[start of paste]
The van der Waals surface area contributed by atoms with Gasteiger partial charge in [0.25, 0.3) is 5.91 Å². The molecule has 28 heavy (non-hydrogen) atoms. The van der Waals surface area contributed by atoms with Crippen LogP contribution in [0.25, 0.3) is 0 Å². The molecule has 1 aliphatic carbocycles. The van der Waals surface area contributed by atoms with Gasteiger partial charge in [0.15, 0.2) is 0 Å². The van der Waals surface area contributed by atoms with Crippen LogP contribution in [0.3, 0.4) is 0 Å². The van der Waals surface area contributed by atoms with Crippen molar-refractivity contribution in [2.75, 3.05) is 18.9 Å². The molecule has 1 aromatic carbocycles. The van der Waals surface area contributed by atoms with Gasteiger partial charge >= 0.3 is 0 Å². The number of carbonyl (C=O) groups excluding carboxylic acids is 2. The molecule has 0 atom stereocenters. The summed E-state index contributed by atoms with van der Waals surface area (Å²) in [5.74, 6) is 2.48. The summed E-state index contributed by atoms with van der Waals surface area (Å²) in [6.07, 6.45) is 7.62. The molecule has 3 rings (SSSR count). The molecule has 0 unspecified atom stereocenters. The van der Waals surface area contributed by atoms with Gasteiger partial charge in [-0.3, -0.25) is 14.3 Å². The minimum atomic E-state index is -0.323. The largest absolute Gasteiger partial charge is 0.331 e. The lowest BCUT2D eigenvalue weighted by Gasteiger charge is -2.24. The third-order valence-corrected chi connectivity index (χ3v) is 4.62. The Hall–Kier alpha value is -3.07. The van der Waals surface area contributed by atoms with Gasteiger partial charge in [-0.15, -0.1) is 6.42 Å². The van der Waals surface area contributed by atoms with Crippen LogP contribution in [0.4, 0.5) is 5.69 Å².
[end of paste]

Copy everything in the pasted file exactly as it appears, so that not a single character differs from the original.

The van der Waals surface area contributed by atoms with Gasteiger partial charge in [0.25, 0.3) is 5.91 Å². The molecule has 28 heavy (non-hydrogen) atoms. The van der Waals surface area contributed by atoms with Crippen LogP contribution in [0.25, 0.3) is 0 Å². The molecule has 1 aliphatic carbocycles. The van der Waals surface area contributed by atoms with Gasteiger partial charge in [0.15, 0.2) is 0 Å². The van der Waals surface area contributed by atoms with Crippen LogP contribution in [0.3, 0.4) is 0 Å². The van der Waals surface area contributed by atoms with Crippen molar-refractivity contribution in [2.75, 3.05) is 18.9 Å². The molecule has 1 aromatic carbocycles. The van der Waals surface area contributed by atoms with Gasteiger partial charge >= 0.3 is 0 Å². The number of carbonyl (C=O) groups excluding carboxylic acids is 2. The molecule has 0 atom stereocenters. The summed E-state index contributed by atoms with van der Waals surface area (Å²) in [5.74, 6) is 2.48. The summed E-state index contributed by atoms with van der Waals surface area (Å²) in [6.07, 6.45) is 7.62. The molecule has 3 rings (SSSR count). The molecule has 0 unspecified atom stereocenters. The van der Waals surface area contributed by atoms with Gasteiger partial charge in [-0.3, -0.25) is 14.3 Å². The minimum atomic E-state index is -0.323. The largest absolute Gasteiger partial charge is 0.331 e. The lowest BCUT2D eigenvalue weighted by Gasteiger charge is -2.24. The third-order valence-corrected chi connectivity index (χ3v) is 4.62. The Hall–Kier alpha value is -3.07. The van der Waals surface area contributed by atoms with Gasteiger partial charge in [-0.15, -0.1) is 6.42 Å². The van der Waals surface area contributed by atoms with Crippen LogP contribution in [0.4, 0.5) is 5.69 Å².